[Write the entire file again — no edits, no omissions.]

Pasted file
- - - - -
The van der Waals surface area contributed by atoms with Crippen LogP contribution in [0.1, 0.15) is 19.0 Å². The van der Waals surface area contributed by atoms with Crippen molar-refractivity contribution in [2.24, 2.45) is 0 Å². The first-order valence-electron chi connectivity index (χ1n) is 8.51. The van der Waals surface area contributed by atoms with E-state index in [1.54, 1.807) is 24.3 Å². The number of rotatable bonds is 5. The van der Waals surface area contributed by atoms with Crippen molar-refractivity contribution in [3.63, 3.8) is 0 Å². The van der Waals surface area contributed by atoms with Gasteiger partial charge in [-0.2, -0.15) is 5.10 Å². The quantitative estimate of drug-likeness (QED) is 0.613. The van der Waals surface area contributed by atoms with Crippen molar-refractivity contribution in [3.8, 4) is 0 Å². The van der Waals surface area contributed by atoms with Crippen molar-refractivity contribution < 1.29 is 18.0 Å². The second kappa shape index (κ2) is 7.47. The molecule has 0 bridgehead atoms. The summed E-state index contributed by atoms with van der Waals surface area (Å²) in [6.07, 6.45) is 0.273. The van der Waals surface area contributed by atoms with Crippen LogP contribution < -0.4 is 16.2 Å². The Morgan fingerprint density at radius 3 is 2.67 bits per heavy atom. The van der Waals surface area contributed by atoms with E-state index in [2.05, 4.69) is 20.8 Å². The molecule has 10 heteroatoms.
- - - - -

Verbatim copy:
The van der Waals surface area contributed by atoms with Crippen LogP contribution in [0.1, 0.15) is 19.0 Å². The van der Waals surface area contributed by atoms with Crippen molar-refractivity contribution in [2.24, 2.45) is 0 Å². The first-order valence-electron chi connectivity index (χ1n) is 8.51. The van der Waals surface area contributed by atoms with E-state index in [1.54, 1.807) is 24.3 Å². The number of rotatable bonds is 5. The van der Waals surface area contributed by atoms with Crippen molar-refractivity contribution in [3.63, 3.8) is 0 Å². The van der Waals surface area contributed by atoms with Gasteiger partial charge in [-0.2, -0.15) is 5.10 Å². The quantitative estimate of drug-likeness (QED) is 0.613. The van der Waals surface area contributed by atoms with Crippen molar-refractivity contribution in [3.8, 4) is 0 Å². The van der Waals surface area contributed by atoms with Crippen molar-refractivity contribution < 1.29 is 18.0 Å². The second kappa shape index (κ2) is 7.47. The molecule has 0 bridgehead atoms. The summed E-state index contributed by atoms with van der Waals surface area (Å²) in [6.07, 6.45) is 0.273. The van der Waals surface area contributed by atoms with Crippen LogP contribution < -0.4 is 16.2 Å². The Morgan fingerprint density at radius 3 is 2.67 bits per heavy atom. The van der Waals surface area contributed by atoms with E-state index in [2.05, 4.69) is 20.8 Å². The molecule has 10 heteroatoms.